Where govts have failed, industries rake it in

| Updated on May 26, 2014

Low-hanging fruit: Bottled water kept for sale at a shop near Kochi, Kerala. KK MUSTAFAH   -  The Hindu Business Line

Quality issues keep demand for bottled water high

The provision of clean drinking water is a duty that has been enshrined in the Constitution of India. Article 47 confers this duty, along with improving public health standards, on the State. But due to the fall in the quality of both surface and groundwater sources, access to good quality water continues to remain a challenge.

The Planning Commission has said that in the 12th Five-Year Plan, ending in 2017, an investment of $26.5 billion is required to provide safe water to all Indians. But the growing levels of pollutants — iron, arsenic, fluoride — is making the problem difficult to solve.

Bottled-up demand

There are companies that capitalise on the drinking water issues in India.

Concerns over quality as well as higher levels of health awareness have led to a boom in both water-bottling and water purification industries.

The bottled water industry has seen spectacular growth since Bisleri’s launch in 1967.

The industry, worth ₹6,000 crore as of 2012-13, is set to triple in size to ₹16,000 crore by 2017-18, says a report by ValueNotes, a market research firm. This is an annual growth rate of 22 per cent.

The reason for the optimism is because per-capita bottled water consumption is still quite low in the country — less than five litres a year compared with the global average of 29 litres. Still, due to our large population, India ranks 10th in the list of bottled-water consumers in the world.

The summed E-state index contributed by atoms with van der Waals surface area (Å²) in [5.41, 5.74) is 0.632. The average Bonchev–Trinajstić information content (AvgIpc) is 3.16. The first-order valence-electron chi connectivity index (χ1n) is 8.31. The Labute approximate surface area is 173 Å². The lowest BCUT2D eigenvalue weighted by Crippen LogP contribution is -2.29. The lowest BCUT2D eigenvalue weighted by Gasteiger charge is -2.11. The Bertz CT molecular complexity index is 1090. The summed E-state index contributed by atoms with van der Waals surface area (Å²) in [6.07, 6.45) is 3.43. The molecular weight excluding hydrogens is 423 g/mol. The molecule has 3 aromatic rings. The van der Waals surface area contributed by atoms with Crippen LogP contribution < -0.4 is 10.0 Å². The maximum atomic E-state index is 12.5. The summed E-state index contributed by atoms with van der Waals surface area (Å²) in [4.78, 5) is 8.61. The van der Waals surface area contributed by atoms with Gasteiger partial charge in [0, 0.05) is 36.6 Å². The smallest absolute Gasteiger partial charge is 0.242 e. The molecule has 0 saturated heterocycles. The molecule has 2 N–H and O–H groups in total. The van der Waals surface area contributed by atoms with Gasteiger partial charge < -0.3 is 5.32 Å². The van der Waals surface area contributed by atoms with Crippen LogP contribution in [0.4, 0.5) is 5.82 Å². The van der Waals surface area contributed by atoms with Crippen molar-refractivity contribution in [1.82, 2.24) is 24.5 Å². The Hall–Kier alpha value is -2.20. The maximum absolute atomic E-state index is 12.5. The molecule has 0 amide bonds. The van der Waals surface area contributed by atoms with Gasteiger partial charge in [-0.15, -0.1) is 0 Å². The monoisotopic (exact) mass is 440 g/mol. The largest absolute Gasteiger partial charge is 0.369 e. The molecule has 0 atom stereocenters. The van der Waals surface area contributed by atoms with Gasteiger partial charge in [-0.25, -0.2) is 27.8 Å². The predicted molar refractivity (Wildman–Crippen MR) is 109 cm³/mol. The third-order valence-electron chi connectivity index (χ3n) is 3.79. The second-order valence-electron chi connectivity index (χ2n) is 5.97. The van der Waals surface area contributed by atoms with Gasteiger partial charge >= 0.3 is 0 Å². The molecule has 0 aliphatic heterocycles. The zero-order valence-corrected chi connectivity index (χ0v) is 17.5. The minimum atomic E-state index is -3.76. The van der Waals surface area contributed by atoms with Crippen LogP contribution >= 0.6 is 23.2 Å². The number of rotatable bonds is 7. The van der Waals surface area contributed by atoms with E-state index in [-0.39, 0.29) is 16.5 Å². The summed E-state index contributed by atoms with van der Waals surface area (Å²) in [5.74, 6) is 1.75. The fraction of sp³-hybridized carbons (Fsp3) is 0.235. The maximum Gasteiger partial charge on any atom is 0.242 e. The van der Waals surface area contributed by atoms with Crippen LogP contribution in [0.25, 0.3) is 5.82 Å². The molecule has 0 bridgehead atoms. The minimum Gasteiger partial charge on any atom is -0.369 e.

The market has so far remained concentrated. Nearly two-third of the market share is held by the top five companies: Bisleri, PepsiCo, Coca-Cola, Parle and Dhariwal. But regional outfits are fast catching up and finding niches to play, particularly in the rural markets.

Smaat solution

For instance, Smaat, a Hyderbad-based start-up, packages water in pouches instead of plastic bottles. The company’s ₹1.3-crore unit can be mounted on a truck and driven around to deliver 2,000 litres an hour. It can also pack water in 5,000 small pouches in an hour. Not just in India, Smaat’s 18 in-house technology solutions are sold in 33 countries.

Another growing niche is the premium water segment, estimated to make up nearly 10 per cent of the total packaged-water market.

This high-end market, which includes natural mineral water, is pegged to touch ₹1,500 crore by 2015, according to a 2012 study by IKON marketing consultants.

Natural mineral water, usually from an underground source, meets quality standards without processing. Packaged water typically refers to water that is treated and disinfected.

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Published on May 26, 2014
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